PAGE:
“… [H]e established a philosophy of biology by introducing the time factor, by demonstrating the importance of chance and contingency, and by showing that theories in evolutionary biology are based on concepts rather than laws. But furthermore - and this is perhaps Darwin's greatest contribution - he developed a set of new principles that influence the thinking of every person: the living world, through evolution, can be explained without recourse to supernaturalism; essentialism or typology is invalid, and we must adopt population thinking, in which all individuals are unique (vital for education and the refutation of racism); natural selection, applied to social groups, is indeed sufficient to account for the origin and maintenance of altruistic ethical systems; cosmic teleology, an intrinsic process leading life automatically to ever greater perfection, is fallacious, with all seemingly teleological phenomena explicable by purely material processes; and determinism is thus repudiated, which places our fate squarely in our own evolved hands.” (Mayr, “Darwin’s Influence on Modern Thought”, 1999).

The benefit of Darwin’s contributions to Deep Ecology and Marxian theory is immense.

[i] This paragraph is a summary taken from “Darwin’s Living Legacy” by Gary Stix, Scientific American, Volume 300, Number 1, January 2009.


NTROPEE said...

Do you think the basic materialist approach underlying Darwin's theory of natural selection can be applied to the process of cultural evolution?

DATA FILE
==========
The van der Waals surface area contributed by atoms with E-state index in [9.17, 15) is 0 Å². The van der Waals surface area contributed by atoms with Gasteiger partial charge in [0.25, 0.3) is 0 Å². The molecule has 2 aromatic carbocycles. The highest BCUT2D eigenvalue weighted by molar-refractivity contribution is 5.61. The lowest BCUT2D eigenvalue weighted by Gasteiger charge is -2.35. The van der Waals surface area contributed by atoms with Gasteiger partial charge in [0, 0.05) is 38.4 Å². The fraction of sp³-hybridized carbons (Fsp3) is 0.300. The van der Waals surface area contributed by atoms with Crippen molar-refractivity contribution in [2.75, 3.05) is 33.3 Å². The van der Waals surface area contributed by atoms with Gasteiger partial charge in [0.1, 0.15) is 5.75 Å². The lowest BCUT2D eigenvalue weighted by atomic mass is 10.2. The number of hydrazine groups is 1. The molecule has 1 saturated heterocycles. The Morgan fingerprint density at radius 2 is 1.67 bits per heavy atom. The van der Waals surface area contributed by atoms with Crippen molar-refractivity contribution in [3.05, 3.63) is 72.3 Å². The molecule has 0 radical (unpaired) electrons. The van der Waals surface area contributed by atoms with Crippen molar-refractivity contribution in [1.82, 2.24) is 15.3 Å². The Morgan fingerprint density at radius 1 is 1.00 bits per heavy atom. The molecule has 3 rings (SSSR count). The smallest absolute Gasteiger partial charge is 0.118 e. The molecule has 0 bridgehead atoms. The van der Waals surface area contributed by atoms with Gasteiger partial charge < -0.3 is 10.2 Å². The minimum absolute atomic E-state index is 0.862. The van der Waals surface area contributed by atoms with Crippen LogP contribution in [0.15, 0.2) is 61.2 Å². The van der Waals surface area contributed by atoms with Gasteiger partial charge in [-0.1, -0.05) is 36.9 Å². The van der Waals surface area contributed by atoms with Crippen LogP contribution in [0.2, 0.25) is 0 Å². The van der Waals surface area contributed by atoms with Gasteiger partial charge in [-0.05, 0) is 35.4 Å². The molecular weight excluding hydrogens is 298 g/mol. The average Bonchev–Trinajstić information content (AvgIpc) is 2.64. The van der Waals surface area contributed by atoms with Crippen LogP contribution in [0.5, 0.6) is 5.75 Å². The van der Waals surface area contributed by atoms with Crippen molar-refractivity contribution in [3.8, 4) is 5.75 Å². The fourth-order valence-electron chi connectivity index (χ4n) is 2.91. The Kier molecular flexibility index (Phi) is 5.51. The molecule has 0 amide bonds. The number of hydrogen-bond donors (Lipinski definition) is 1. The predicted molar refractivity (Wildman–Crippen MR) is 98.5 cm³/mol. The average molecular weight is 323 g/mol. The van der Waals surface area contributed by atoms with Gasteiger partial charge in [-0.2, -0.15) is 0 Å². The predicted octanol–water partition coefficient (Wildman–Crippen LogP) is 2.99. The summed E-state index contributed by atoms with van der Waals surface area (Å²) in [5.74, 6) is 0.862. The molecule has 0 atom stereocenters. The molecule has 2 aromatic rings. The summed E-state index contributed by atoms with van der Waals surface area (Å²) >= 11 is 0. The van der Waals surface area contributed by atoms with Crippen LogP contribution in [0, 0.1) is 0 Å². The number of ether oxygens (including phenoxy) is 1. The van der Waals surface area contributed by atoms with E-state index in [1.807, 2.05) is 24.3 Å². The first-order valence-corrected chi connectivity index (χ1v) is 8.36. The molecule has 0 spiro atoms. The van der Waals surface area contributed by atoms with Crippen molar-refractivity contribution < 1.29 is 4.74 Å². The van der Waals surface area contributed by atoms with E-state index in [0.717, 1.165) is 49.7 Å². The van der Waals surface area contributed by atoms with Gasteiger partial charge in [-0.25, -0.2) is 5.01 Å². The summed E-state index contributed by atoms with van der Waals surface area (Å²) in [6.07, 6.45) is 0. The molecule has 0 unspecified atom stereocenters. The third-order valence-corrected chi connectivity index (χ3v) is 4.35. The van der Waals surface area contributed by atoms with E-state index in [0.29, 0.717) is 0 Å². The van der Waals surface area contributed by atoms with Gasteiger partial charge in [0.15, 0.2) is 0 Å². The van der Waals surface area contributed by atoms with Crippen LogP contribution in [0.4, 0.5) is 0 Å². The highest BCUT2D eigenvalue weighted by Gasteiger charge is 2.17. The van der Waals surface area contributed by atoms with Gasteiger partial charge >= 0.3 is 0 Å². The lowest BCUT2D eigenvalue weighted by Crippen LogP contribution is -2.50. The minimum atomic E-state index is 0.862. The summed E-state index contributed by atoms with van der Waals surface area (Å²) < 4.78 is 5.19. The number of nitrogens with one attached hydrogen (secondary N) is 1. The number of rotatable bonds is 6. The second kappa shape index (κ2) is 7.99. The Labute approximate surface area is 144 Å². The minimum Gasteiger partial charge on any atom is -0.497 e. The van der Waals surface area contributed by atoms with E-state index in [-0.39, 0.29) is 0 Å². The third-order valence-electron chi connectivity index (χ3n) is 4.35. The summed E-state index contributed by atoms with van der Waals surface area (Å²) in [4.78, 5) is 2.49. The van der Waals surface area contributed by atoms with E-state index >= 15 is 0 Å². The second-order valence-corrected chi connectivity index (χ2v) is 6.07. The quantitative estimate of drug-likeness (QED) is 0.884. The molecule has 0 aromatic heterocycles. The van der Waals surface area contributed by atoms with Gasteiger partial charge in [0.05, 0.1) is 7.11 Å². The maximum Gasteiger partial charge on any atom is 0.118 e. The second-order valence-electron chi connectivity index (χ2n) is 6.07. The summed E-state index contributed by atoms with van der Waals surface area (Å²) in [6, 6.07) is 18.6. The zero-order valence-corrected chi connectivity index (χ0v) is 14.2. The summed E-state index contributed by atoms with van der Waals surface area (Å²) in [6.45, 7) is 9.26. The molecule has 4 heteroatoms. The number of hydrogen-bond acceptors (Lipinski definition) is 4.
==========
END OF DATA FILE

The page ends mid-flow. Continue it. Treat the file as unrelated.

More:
For example: Human cultures have had to adapt themselves to their natural environment and also to surviving their interactions with other (sometimes hostile) human cultures. Surviving in their habitat would require a culture to respect its ecological limits. But defending itself from hostile neighbors might encourage a culture to over-exploit its habitat.

Thus there seem to be two contradictory tendencies: (1) a process of competitive exclusion between cultures that would motivate them to over-exploit their habitats in order to defend themselves from others; and (2) a process of ecological accommodation that would encourage a culture to adopt a symbiotic, reciprocal relationship with its habitat.

Of course, new dynamics enter the process of cultural evolution once class divisions appear and later when the profit motive accelerates the process of environmental exploitation.

What do you think?

Kamran Nayeri said...

This is too big of a question for me to address. But let me note the following that may be useful. Evolutionary theorists debate whether natural selection operates on the "micro" or "macro" levels. In an article in Scientific American (January 2009), Steve Mirsky notes that Darwin himself argued for group selection. Others, such as Richard Dawkins argue that selection operates on the level of genes: individual organism is the embodiment of the selection of thousands of selfish genes, each trying to perpetuate itself.

E. O. Wilson (of Harvard) and David Sloan Wilson (no relation) agues for group selection. They maintain that selection operates on multiple levels simultaneously. In each case, one or another level may be dominant. However, they argue that kinship (that increases genetic variations among groups) accentuates the importance of group selection. They argue that the study of social behavior from a biological perspective--what E.O.Wilson termed sociobiology--can benefit from the multiple level approach to selection.

E.O. Wilson's book Consilience: The Unity of Knowledge (1998) attempts to base all human social domains, including culture, on biology. I hope to return to this issue and to E.O. Wilson's contributions later. But he is a fascinating thinker well worth becoming familiar with with respect to the question you posed.